Despite a strong economy and labor market, renters in all income groups are feeling financially squeezed as rental prices have outpaced income gains. Those with lower incomes are facing the greatest strains.

Many renters, especially those with low incomes, struggle with the cost of rent, but the COVID-19 pandemic and recent rent increases have intensified those struggles. It’s affecting renters’ ability to save, forcing them to reduce their spending on other essentials, and pressuring them to move.

That’s what we learned from evaluating renters’ financial challenges using data from two recent surveys: (1) a December 2023 national tenant survey with 2,241 respondents conducted by Avail, an online platform that supports mom-and-pop landlords in managing their rental properties, and (2) the US Census Bureau Household Pulse Survey covering March to April 2024. The Urban Institute partners with Avail to design survey questions.

Results from both surveys highlight that multiple policies are needed to support financially struggling renters. Policymakers can look to our analysis and policy recommendations to understand the economic challenges renters are facing, ways to alleviate renters’ financial burdens and enhance their housing stability, and mitigate the effects of rental prices climbing faster than incomes.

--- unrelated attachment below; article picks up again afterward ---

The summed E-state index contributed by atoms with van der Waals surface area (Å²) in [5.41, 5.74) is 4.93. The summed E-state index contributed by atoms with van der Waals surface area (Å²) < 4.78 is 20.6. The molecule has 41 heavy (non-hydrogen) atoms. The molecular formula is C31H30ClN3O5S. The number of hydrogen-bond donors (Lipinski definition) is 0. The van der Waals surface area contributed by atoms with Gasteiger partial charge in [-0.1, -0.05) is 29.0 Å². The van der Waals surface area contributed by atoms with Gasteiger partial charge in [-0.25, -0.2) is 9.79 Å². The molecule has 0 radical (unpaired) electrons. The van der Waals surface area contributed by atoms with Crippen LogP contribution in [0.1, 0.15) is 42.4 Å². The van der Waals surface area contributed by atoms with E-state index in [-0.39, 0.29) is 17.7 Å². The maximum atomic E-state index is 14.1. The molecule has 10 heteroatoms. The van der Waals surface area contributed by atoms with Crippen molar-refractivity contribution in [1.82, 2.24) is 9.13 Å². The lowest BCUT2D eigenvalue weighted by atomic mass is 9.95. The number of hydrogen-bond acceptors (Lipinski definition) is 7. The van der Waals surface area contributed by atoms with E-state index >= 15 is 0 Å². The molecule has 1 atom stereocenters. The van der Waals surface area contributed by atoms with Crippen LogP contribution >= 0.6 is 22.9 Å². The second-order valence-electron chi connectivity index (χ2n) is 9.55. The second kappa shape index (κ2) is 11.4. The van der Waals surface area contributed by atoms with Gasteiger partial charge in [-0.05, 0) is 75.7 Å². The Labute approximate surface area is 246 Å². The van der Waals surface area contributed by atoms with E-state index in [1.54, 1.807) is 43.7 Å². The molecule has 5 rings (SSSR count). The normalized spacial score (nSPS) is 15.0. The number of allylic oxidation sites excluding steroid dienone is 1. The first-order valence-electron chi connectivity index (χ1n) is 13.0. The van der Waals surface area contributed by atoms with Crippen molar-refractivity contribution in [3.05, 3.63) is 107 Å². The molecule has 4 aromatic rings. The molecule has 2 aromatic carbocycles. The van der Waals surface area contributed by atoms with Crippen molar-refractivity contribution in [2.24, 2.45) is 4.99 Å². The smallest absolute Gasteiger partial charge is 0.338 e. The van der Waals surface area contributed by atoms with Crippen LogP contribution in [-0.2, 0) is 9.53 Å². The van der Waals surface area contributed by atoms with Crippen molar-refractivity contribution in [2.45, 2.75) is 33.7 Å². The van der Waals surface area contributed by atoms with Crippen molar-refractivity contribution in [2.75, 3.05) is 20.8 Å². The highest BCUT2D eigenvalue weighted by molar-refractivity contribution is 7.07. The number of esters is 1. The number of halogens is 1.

Our findings suggest renters with the lowest incomes have ongoing needs for financial assistance and that households in all income groups would benefit from alleviated rent burdens. Policymakers can take the following steps to support these aims:

  • Offer housing assistance tailored to the needs of different income groups. Households with the lowest incomes need highly subsidized housing, such as housing choice vouchers or a public housing unit. Yet these federal housing assistance programs reach only one in four eligible households, showing a need to dramatically increase federal funding. Households with low and moderate incomes also need access to shallow subsidies to offset financial pressures. Emergency rental assistance, for example, helps people stay housed when they face unexpected financial emergencies.
  • Develop and fund state and local housing programs. Though the housing assistance mentioned above requires federal resources, states and local jurisdictions also have a role to play. They could create and better fund housing programs to reduce financial burdens for households who can’t afford the high cost of rent.
  • Increase the long-term supply of affordable housing. The Biden administration has recently proposed programs designed to produce new housing units near transit and amenities, adding needed housing to the market for renters across income levels. But most of these initiatives require congressional authorization.

Read the full article about financial challenges for renters by Jung Hyun Choi, Elizabeth Burton, and Kathryn Reynolds at Urban Institute.